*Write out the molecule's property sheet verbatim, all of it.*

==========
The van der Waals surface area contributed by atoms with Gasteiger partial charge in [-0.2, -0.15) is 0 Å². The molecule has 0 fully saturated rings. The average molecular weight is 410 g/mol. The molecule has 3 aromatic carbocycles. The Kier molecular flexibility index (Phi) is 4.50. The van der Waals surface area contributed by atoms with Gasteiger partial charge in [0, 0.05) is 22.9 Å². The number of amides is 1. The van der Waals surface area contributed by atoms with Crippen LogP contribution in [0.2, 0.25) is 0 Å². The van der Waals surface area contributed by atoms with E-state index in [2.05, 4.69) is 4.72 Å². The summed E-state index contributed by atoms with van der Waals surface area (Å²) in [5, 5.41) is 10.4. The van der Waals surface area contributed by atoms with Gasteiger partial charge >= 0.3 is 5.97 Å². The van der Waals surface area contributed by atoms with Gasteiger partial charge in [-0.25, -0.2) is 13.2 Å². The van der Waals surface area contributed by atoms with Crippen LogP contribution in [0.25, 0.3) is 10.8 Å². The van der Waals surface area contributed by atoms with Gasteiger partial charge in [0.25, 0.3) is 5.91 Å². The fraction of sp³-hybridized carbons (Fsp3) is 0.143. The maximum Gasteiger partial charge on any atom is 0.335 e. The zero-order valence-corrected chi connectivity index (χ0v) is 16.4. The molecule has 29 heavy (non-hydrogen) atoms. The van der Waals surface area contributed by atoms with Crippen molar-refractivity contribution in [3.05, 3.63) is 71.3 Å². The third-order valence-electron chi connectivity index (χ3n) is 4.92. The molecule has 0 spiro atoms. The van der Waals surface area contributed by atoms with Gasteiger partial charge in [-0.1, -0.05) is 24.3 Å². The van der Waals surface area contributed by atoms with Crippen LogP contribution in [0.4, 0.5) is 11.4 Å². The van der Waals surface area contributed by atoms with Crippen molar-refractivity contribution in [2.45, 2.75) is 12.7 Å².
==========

The van der Waals surface area contributed by atoms with Gasteiger partial charge in [-0.2, -0.15) is 0 Å². The molecule has 0 fully saturated rings. The average molecular weight is 410 g/mol. The molecule has 3 aromatic carbocycles. The Kier molecular flexibility index (Phi) is 4.50. The van der Waals surface area contributed by atoms with Gasteiger partial charge in [0, 0.05) is 22.9 Å². The number of amides is 1. The van der Waals surface area contributed by atoms with Crippen LogP contribution in [0.2, 0.25) is 0 Å². The van der Waals surface area contributed by atoms with E-state index in [2.05, 4.69) is 4.72 Å². The summed E-state index contributed by atoms with van der Waals surface area (Å²) in [5, 5.41) is 10.4. The van der Waals surface area contributed by atoms with Gasteiger partial charge >= 0.3 is 5.97 Å². The van der Waals surface area contributed by atoms with Gasteiger partial charge in [-0.25, -0.2) is 13.2 Å². The van der Waals surface area contributed by atoms with Crippen LogP contribution in [0.25, 0.3) is 10.8 Å². The van der Waals surface area contributed by atoms with Gasteiger partial charge in [0.25, 0.3) is 5.91 Å². The fraction of sp³-hybridized carbons (Fsp3) is 0.143. The maximum Gasteiger partial charge on any atom is 0.335 e. The zero-order valence-corrected chi connectivity index (χ0v) is 16.4. The molecule has 29 heavy (non-hydrogen) atoms. The van der Waals surface area contributed by atoms with Crippen molar-refractivity contribution in [3.05, 3.63) is 71.3 Å². The third-order valence-electron chi connectivity index (χ3n) is 4.92. The molecule has 0 spiro atoms. The van der Waals surface area contributed by atoms with Gasteiger partial charge in [-0.1, -0.05) is 24.3 Å². The van der Waals surface area contributed by atoms with Crippen LogP contribution in [0.4, 0.5) is 11.4 Å². The van der Waals surface area contributed by atoms with Crippen molar-refractivity contribution in [2.45, 2.75) is 12.7 Å².